This entry has been posted as of 11 AM Saturday, November 16, 2013. Out of the wishes of my employer, I chose not to display this publicly until after closing. You may get upset as you are just now finding out this information, but please understand that my boss asked to make no public announcement. Consider this my "goodbye" to the business.
I was hoping to have more time to write about this, but the deadline arrived earlier than expected. Let's face it, we were all hoping for some miracle to postpone such an event until the end of this year, but for what it's worth it's a little too late to be saying sorry altogether. In any case: Before I opened the arcade on Wednesday, November 13, my boss said that he wanted to have a word with me. I could tell right away that it was about to get uncomfortable. What could it possibly be? Was I finally being fired for some heinous course of action? Did something of extreme importance get lost by mistake- again? Whatever it might be, it was important enough for us to have a discussion before opening our gates.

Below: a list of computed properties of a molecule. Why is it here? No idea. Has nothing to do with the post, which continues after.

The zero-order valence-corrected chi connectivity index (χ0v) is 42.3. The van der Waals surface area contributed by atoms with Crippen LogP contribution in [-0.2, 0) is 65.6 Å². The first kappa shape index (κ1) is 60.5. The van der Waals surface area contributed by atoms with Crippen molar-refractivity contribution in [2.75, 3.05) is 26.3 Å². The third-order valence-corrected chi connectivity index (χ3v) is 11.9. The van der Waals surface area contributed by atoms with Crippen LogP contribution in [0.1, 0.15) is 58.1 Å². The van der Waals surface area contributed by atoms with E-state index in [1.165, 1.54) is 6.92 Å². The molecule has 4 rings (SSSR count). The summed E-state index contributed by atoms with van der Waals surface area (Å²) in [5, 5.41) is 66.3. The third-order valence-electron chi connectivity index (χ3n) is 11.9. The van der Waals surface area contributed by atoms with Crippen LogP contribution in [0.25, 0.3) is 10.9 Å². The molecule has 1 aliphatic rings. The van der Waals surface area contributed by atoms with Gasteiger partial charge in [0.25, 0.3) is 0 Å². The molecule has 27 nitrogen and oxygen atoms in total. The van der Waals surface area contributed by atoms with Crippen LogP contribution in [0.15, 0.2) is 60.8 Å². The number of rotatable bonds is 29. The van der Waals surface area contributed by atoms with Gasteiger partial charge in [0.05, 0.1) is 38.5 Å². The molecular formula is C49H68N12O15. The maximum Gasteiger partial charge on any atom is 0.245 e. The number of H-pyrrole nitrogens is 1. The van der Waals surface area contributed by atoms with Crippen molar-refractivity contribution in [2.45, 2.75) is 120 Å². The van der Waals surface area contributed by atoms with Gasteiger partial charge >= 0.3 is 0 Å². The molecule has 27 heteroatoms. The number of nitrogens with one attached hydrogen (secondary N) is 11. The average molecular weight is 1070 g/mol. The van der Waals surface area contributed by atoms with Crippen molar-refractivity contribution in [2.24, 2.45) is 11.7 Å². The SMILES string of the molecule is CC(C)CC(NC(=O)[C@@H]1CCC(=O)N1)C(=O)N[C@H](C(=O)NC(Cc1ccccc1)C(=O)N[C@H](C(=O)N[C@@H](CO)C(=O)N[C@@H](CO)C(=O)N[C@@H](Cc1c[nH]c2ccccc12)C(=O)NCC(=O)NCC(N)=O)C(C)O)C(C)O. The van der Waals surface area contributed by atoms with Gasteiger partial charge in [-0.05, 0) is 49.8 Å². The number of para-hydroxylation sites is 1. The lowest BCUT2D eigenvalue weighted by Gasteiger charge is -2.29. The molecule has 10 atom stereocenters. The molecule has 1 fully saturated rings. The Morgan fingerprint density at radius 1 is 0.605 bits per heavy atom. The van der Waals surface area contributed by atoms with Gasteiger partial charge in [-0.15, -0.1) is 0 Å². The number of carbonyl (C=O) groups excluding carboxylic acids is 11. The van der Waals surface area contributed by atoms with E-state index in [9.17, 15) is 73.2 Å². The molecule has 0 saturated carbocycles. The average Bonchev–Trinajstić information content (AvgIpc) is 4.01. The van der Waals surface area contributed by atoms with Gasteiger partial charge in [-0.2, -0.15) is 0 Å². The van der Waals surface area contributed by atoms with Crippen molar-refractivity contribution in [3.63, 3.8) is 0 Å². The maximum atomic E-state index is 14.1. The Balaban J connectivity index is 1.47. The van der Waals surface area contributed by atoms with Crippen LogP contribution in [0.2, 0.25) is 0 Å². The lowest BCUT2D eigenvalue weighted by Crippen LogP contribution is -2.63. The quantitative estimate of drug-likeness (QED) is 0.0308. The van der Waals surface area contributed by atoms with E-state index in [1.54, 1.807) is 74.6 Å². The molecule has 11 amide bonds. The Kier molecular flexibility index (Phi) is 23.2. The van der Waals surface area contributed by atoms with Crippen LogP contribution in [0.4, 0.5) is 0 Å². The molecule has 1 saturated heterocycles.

I stood in the doorway listening to him talk about what he's gathered over the years and all of his efforts to keep everyone entertained for as long as he could. Unfortunately, our establishment was being forced to close by the end of Saturday, November 16. The primary reason being that mall management requested double our current rent; an amount that hasn't been revealed to me at this time. It doesn't take much for me to know we're barely making enough to pay everyone on-time. I could hear in his voice that he would have wanted to keep the arcade open for as long as possible, but with management asking that much more, there wouldn't be enough money to pay any other expenses; it would be unrealistic to stay open.
Initially, I felt sad to discover Southern California was about to lose another arcade in a 5 year span (next to Family Fun Arcade, The Plant, Arcade Infinity, Denjin Arcade, etc). Another part of me felt some relief, as I would no longer have to endure the stresses in this line of work. I no longer have to serve some unforgiving, sexist, judgmental patrons, nor will I have to answer pleas of the ungrateful, whining adolescents. Understand that as an employee, I have no grudges against my boss or any other arcade owner, as I know they pay a pretty penny to keep their visitors, customers and regulars entertained. I'm sad knowing most home-owned Arcades cannot hope to survive much longer in this day and age.